New ‘Men’s Shed’ Opens in Bridgwater

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Colin Gorton flanked by Mayor and Mayoress cutting the Men Shed ribbon.

Westover ward councillors Kathy Pearce ,Brian Smedley and Leigh Redman joined Bridgwater Mayor Graham Granter as he cut the ribbon this week to launch the Bridgwater Men Shed – the first local version of this growing national phenomenon, in it’s Westover location along the canalbank down Old Taunton Road. Men’s Sheds are community spaces for men to connect, converse and create. The activities are often similar to those of garden sheds, but for groups of men to enjoy together. They help reduce loneliness and isolation.

Men’s Sheds (or Sheds) are similar to garden sheds – a place to pursue practical interests at leisure, to practice skills and enjoy making and mending. The difference is that garden sheds and their activities are often solitary in nature while Men’s Sheds are the opposite. They’re about social connections and friendship building, sharing skills and knowledge, and of course a lot of laughter.

Shedders

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Cllr Leigh Redman outside the Men Shed on Old Taunton Road

Sheds are whatever the members (or Shedders as they call themselves) want them to be. Although labelled sheds, they often aren’t sheds at all. They can be empty offices, Portakabins, warehouses, garages, and in at least one case, a disused mortuary. Some Sheds are purpose built workshops, but they rarely start out that way. Many don’t have premises at all in the beginning and instead form a group that meets regularly for the social connection, company and camaraderie until they can find somewhere to kit out with tools. Many Sheds get involved in community projects too – restoring features, helping maintain parks and green spaces, and building things for schools, libraries and individuals in need.

Activities in Sheds vary greatly, but you can usually find woodworking, metalworking, repairing and restoring, electronics, model buildings or even car building in a typical Shed. Sheds typically attract older men, but many have younger members and women too. Whatever the activity, the essence of a Shed is not a building, but the connections and relationships between its members.

A Personal Story

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An example of some of the handicraft skills available in men Sheds

Colin Gorton is the Chair of the new Bridgwater Shed and spoke emotionally at the launch event about one specific ‘Shedder’ saying “Just the other day I received an unsolicited email from a relatively new member. This email sums up what Men Shed’s are about. He wrote ‘Before the Shed came to Bridgwater I was in my garage or home on my own at least 5 days per week and 12 hours a day. Chain smoking, I know not good for me, I really did not give a monkeys. I was lonely, depressed and felt I had been given a really bad hand. Health wise I hurt all over all the time. Some days I was so low-well, I am sure you get the idea. I spent all day alone, just me and the dog in the garage or the house.  I contacted Colin and he told me about the plan for the new Shed just 2 minutes from my house.”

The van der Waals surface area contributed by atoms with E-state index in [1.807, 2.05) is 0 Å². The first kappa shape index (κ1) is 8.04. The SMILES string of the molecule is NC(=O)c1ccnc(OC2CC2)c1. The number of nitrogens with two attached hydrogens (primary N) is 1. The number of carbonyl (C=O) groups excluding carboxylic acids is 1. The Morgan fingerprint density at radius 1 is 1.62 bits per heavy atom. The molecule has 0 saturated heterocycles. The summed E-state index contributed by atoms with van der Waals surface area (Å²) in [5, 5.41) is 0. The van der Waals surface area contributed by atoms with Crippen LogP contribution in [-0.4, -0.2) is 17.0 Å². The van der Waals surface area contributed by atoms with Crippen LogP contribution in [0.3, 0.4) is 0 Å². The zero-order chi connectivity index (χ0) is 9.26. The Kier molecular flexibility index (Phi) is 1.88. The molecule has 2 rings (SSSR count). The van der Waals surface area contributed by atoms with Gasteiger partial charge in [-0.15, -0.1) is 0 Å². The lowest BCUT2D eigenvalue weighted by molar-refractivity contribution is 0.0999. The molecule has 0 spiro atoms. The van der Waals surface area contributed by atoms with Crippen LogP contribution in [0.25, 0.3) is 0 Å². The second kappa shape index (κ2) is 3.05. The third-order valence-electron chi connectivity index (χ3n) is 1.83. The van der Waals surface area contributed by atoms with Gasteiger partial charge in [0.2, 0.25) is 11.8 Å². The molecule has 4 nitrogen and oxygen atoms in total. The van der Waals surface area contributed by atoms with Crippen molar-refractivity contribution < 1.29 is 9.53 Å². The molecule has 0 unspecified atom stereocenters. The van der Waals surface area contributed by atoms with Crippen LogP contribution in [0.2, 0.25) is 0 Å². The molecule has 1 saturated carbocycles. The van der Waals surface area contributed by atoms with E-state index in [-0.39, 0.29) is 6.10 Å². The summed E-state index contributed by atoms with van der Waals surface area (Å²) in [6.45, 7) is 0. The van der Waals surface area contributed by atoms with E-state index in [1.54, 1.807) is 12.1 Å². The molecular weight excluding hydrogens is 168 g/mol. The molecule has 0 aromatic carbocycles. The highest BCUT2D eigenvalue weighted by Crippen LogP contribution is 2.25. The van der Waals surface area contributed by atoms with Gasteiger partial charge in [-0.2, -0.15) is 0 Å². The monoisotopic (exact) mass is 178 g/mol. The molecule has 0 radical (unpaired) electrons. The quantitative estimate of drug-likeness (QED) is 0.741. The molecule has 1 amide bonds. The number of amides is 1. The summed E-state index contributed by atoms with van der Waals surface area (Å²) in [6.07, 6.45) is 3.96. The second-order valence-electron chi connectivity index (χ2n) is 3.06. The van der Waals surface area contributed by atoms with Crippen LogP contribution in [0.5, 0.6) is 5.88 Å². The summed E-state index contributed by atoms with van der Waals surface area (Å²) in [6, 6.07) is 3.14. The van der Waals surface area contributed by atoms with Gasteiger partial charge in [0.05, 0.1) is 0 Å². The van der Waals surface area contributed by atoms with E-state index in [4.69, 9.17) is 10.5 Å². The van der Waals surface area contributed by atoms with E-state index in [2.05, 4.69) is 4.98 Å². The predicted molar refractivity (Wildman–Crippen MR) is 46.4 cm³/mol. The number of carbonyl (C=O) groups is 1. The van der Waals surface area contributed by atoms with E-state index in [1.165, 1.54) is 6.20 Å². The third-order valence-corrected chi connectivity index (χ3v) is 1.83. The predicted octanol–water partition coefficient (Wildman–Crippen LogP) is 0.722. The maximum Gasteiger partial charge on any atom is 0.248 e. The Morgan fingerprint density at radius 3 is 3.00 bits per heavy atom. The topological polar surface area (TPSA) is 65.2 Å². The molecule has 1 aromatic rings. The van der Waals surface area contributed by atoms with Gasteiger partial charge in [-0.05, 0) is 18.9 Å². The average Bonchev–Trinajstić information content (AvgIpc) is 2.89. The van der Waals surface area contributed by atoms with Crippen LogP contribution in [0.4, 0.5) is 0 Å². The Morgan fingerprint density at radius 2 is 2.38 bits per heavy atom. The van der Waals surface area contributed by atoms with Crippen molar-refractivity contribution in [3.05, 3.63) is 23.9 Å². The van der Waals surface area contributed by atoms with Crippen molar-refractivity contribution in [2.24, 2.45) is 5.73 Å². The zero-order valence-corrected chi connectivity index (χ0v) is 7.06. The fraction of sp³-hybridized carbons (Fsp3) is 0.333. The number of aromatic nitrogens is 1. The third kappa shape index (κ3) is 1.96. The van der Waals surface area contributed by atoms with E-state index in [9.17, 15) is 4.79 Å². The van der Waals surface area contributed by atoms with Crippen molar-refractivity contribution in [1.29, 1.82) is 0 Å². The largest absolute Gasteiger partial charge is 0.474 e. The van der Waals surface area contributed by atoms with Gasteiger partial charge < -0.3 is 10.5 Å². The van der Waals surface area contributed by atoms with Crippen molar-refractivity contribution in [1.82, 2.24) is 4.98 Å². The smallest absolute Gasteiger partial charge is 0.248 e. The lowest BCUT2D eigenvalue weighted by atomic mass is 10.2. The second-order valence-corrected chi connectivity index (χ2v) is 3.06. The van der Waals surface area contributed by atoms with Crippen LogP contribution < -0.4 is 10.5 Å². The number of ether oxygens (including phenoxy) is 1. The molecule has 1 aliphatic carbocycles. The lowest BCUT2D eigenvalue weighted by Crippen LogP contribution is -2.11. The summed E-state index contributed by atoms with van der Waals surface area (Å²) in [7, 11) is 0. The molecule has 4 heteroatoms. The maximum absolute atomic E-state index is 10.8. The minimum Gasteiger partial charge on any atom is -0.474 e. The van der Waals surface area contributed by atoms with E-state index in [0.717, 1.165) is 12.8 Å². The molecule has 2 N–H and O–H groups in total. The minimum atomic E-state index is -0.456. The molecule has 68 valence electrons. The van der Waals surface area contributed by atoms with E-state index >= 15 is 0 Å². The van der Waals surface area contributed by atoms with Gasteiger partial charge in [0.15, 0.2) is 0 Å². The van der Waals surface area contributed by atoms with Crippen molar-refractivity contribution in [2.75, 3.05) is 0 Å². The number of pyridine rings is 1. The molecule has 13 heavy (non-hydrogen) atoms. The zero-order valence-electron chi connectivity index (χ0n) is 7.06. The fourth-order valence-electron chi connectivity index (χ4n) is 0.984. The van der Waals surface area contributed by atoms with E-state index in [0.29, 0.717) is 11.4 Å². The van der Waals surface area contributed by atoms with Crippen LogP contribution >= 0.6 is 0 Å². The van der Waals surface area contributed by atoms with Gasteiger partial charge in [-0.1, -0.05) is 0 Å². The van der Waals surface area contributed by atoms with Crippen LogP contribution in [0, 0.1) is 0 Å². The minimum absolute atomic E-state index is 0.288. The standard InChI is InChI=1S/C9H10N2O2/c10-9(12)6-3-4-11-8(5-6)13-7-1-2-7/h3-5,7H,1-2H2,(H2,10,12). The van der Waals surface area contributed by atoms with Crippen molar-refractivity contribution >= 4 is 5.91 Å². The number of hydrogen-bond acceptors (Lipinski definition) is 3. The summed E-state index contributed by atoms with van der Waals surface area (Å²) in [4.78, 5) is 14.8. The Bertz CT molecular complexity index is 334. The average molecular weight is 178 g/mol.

“I was there from the very first wall to get knocked down and the first hot drink being made, I made it. The first job I did as de-nailing and sorting rotten wood, I knew I could do more and it was a little demeaning but to hell with it, I was doing something constructive and I had company. Since that first day I have spent so many hours in the shed, often first there and last to leave.”

Shedders
Shedders talk about Sheds at the launch event

“Bringing you up to date…I have halved my whisky habit and am working on further reduction. I have cut my cigs down to about 25 a day, most of this in the evening. I went to the COPD nurse today and have gone from chronic COPD down to ‘yeah you have COPD but it’s not as bad. My next appointment is in a whole years time and I had been going every 6 months for the last 3 years. Now I get up every morning to go to the Shed. Yes my life is sad I know it. I don’t have very good health, no private pension or income but I DO have the Bridgwater Shed. And I now have a reason to get up tomorrow morning. This is the most open I have been for years and it’s only been possible through this Men’s Shed.”

Get Involved

The new Men’s Shed was set up by SLaMS – Somerset Levels and Moors Shed, which was originally devised in Burrowbridge after the disastrous 2014 floods to meet the needs of Men on the Levels and Moors. For more information contact  info@slams.org.uk or phone 01823 698612 (Colin) or 01458 442212 (William)

The new Shed is open 9.30-12.30 Tuesday and 13.00-16.00 Thursday.

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